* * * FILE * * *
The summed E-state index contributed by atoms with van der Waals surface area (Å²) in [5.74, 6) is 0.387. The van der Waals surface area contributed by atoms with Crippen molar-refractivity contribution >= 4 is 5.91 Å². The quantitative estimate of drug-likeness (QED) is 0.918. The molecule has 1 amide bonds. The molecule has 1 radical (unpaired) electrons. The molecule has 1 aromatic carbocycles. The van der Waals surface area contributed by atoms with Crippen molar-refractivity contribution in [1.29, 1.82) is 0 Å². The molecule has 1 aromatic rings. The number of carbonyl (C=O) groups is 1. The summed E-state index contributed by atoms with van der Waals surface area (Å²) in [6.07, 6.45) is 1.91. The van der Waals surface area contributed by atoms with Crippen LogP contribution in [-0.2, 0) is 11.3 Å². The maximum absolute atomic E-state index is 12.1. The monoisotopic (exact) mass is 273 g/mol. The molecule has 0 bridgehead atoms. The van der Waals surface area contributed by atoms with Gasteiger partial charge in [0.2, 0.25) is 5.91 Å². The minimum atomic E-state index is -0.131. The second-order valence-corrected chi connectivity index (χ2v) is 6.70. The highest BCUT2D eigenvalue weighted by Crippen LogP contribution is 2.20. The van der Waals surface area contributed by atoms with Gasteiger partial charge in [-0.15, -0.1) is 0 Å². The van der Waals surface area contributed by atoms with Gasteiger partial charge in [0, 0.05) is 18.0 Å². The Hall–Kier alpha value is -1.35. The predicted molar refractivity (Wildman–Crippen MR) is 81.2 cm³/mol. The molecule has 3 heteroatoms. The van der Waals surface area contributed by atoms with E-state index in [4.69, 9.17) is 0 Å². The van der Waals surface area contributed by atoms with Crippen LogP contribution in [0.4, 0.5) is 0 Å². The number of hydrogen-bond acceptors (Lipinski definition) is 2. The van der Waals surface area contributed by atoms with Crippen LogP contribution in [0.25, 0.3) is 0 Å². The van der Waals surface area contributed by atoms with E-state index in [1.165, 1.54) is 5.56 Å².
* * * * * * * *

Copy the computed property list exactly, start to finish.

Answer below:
The summed E-state index contributed by atoms with van der Waals surface area (Å²) in [5.74, 6) is 0.387. The van der Waals surface area contributed by atoms with Crippen molar-refractivity contribution >= 4 is 5.91 Å². The quantitative estimate of drug-likeness (QED) is 0.918. The molecule has 1 amide bonds. The molecule has 1 radical (unpaired) electrons. The molecule has 1 aromatic carbocycles. The van der Waals surface area contributed by atoms with Crippen molar-refractivity contribution in [1.29, 1.82) is 0 Å². The molecule has 1 aromatic rings. The number of carbonyl (C=O) groups is 1. The summed E-state index contributed by atoms with van der Waals surface area (Å²) in [6.07, 6.45) is 1.91. The van der Waals surface area contributed by atoms with Crippen LogP contribution in [-0.2, 0) is 11.3 Å². The maximum absolute atomic E-state index is 12.1. The monoisotopic (exact) mass is 273 g/mol. The molecule has 0 bridgehead atoms. The van der Waals surface area contributed by atoms with Gasteiger partial charge in [0.2, 0.25) is 5.91 Å². The minimum atomic E-state index is -0.131. The second-order valence-corrected chi connectivity index (χ2v) is 6.70. The highest BCUT2D eigenvalue weighted by Crippen LogP contribution is 2.20. The van der Waals surface area contributed by atoms with Gasteiger partial charge in [-0.15, -0.1) is 0 Å². The van der Waals surface area contributed by atoms with Gasteiger partial charge in [0, 0.05) is 18.0 Å². The Hall–Kier alpha value is -1.35. The predicted molar refractivity (Wildman–Crippen MR) is 81.2 cm³/mol. The molecule has 3 heteroatoms. The van der Waals surface area contributed by atoms with E-state index in [4.69, 9.17) is 0 Å². The van der Waals surface area contributed by atoms with Crippen LogP contribution in [0.4, 0.5) is 0 Å². The number of hydrogen-bond acceptors (Lipinski definition) is 2. The van der Waals surface area contributed by atoms with Crippen LogP contribution in [0.25, 0.3) is 0 Å². The van der Waals surface area contributed by atoms with E-state index in [1.165, 1.54) is 5.56 Å².